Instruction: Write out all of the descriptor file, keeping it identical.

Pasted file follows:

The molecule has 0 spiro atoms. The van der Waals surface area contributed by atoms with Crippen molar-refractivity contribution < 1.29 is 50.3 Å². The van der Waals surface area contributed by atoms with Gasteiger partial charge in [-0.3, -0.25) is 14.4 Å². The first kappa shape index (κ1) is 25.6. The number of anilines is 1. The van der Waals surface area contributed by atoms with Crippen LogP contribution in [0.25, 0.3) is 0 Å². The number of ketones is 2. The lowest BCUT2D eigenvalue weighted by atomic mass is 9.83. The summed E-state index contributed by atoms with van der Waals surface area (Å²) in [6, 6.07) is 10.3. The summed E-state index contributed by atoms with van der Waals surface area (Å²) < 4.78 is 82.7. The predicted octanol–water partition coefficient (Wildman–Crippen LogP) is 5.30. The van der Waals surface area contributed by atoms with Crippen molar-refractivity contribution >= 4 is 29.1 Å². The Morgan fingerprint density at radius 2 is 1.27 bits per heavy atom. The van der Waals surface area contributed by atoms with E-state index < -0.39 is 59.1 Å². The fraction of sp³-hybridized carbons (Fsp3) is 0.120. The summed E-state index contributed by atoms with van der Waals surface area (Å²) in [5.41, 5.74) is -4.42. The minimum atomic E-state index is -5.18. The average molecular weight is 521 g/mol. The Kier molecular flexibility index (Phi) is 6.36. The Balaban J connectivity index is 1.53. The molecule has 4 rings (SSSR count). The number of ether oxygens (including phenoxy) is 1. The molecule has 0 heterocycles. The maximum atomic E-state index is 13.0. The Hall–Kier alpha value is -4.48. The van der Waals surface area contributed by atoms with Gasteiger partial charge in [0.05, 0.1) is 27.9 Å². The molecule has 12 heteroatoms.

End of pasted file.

The molecule has 0 spiro atoms. The van der Waals surface area contributed by atoms with Crippen molar-refractivity contribution < 1.29 is 50.3 Å². The van der Waals surface area contributed by atoms with Gasteiger partial charge in [-0.3, -0.25) is 14.4 Å². The first kappa shape index (κ1) is 25.6. The number of anilines is 1. The van der Waals surface area contributed by atoms with Crippen LogP contribution in [0.25, 0.3) is 0 Å². The number of ketones is 2. The lowest BCUT2D eigenvalue weighted by atomic mass is 9.83. The summed E-state index contributed by atoms with van der Waals surface area (Å²) in [6, 6.07) is 10.3. The summed E-state index contributed by atoms with van der Waals surface area (Å²) < 4.78 is 82.7. The predicted octanol–water partition coefficient (Wildman–Crippen LogP) is 5.30. The van der Waals surface area contributed by atoms with Crippen molar-refractivity contribution >= 4 is 29.1 Å². The Morgan fingerprint density at radius 2 is 1.27 bits per heavy atom. The van der Waals surface area contributed by atoms with E-state index < -0.39 is 59.1 Å². The fraction of sp³-hybridized carbons (Fsp3) is 0.120. The summed E-state index contributed by atoms with van der Waals surface area (Å²) in [5.41, 5.74) is -4.42. The minimum atomic E-state index is -5.18. The average molecular weight is 521 g/mol. The Kier molecular flexibility index (Phi) is 6.36. The Balaban J connectivity index is 1.53. The molecule has 4 rings (SSSR count). The number of ether oxygens (including phenoxy) is 1. The molecule has 0 heterocycles. The maximum atomic E-state index is 13.0. The Hall–Kier alpha value is -4.48. The van der Waals surface area contributed by atoms with Gasteiger partial charge in [0.05, 0.1) is 27.9 Å². The molecule has 12 heteroatoms.